(Bloomberg) -- A draft deal at the COP28 climate in Dubai called on countries to cut their consumption and production of fossil fuels as the hosts tried to craft a compromise less than 24 hours before the summit is due to end.
The 21-page agreement would, if adopted, be the first specifically calling for reduced use of all fossil fuels, including oil and gas, marking a historic shift in the UN treaty that governs the global fight against against change. But for many countries it doesn’t go nearly far enough, falling short of a complete phase out and offering nations loopholes and opt-outs.
Sultan Al Jaber, the oil executive appointed by the United Arab Emirates to run COP28, delayed the publication of the draft text by almost ten hours on Monday while he sought compromise. A broad coalition supports phase out language, but that’s adamantly opposed by Saudi Arabia and other OPEC+ nations. The text also called for reduction of fossil fuel use to be “just” and “orderly” — adjectives designed to appease more cautious countries.
“We have made progress, but we still have a lot to do,” Al Jaber told a plenary session of the summit after the draft was published. “You know what remains to be agreed, and you know I want you to develop the highest ambition on all items, including on fossil fuel language.”
Talks are officially scheduled to conclude Tuesday, bringing to a close a two-week summit that’s focused on whether countries would be willing to shift away from the oil, gas and coal that have powered the global economy for more than a century. Nations will now provide the UAE with their thoughts on the latest text, which encourages them to triple renewable energy capacity and double the rate of energy efficiency gains this decade.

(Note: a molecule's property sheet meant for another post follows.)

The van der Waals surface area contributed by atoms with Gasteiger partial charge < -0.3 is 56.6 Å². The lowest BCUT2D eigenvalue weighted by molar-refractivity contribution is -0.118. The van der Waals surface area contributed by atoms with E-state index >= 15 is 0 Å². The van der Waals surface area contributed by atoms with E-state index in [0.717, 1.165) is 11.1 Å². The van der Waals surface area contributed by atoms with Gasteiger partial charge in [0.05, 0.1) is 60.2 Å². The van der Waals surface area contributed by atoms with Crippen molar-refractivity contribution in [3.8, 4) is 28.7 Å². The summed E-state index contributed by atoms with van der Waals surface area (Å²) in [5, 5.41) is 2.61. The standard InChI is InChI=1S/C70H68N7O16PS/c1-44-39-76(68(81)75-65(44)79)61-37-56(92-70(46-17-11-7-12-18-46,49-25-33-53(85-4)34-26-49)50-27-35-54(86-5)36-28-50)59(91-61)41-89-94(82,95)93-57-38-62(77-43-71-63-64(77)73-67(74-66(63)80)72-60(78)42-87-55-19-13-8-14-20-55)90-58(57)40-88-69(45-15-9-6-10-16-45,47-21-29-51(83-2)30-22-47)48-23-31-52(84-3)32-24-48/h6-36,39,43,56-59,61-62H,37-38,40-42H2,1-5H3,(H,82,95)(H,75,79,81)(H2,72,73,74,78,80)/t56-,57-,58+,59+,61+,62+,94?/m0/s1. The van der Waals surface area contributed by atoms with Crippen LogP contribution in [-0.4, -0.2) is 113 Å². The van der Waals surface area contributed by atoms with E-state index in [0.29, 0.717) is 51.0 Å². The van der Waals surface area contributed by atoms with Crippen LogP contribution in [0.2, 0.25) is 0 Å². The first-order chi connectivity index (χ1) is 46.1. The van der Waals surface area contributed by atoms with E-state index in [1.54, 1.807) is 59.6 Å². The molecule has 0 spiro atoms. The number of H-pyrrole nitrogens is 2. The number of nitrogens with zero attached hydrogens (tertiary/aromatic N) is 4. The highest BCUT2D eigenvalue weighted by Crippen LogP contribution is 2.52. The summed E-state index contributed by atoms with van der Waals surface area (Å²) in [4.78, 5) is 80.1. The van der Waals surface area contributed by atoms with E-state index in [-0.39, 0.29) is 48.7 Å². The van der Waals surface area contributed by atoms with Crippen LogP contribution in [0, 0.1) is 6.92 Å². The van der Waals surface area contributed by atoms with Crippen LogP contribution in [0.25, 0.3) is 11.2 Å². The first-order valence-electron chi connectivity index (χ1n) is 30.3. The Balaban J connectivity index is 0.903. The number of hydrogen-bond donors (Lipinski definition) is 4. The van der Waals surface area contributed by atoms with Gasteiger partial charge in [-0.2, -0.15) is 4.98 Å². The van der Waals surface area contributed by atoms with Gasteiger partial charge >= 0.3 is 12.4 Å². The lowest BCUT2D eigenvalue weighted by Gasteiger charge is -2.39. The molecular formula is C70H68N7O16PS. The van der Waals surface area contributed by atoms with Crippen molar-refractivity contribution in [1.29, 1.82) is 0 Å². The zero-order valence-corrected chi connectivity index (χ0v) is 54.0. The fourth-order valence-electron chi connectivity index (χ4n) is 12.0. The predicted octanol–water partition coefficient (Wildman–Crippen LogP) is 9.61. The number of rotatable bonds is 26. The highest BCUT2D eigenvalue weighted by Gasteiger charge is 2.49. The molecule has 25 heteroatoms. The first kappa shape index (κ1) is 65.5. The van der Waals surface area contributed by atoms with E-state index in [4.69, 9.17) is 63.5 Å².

“This is the first COP where the word ‘fossil fuels’ are actually included in the draft decision,” said Mohamed Adow, the director of Power Shift Africa. “This is the beginning of the end of the fossil fuel era.”
But while there was praise for the inclusion of language on all fossil fuels for the first time, the reaction of many countries pushing for the stronger action showed consensus was some way off.
“The Republic of the Marshall Islands did not come here to sign our death warrant,” said John Silk, head of delegation for the Marshall Islands, a nation at risk from rising sea levels. “What we have seen today is unacceptable. We will not go silently to our watery graves.”
The EU, a big player in the COP process, said the draft fell well short. Wopke Hoekstra, the EU’s climate commissioner, said it was “clearly insufficient” and that days of talks could remain in order to make the language on phasing out fossil fuels stronger to keep the Paris goal of 1.5C alive.
“There is a great majority of countries who want and demand more in terms of phasing out” fossil fuels, Hoekstra told reporters. “This is the decade in which it needs to happen,” he added, referring to cutting emissions.
There was no initial reaction from Saudi Arabia and other other members of the Organization of Petroleum Countries, who’s economies largely depend on oil and gas revenue.
The text also presents some actions — from tripling renewables to reducing the consumption and production of fossil fuels — as options, rather than prescribed steps.
Those options in the draft text are preceded by the phrase: “take actions that could include.” That qualifier “makes all the listed actions optional for nations,” said Rachel Cleetus, policy director at the Union of Concerned Scientists. The text is “extremely disappointing, concerning, and nowhere close to the level of ambition people around the world deserve,” she said.
Other key elements of the draft included the first agreement to go beyond carbon dioxide by targeting methane and other potent greenhouse gases with substantial reductions by 2030. That follows a voluntary pledge for a 30% global reduction in methane first introduced by the US and EU two years ago. The move is significant because methane, fluorinated gases and nitrous oxide are far more powerful at warming the earth’s temperature.
A framework on how to adapt to climate change — known as the global goal on adaptation — was given stronger references to finance and the need to close the gap in adaptation funding and global adaptation needs.
--With assistance from Alfred Cang, Akshat Rathi, Jessica Shankleman and Jennifer A. Dlouhy.
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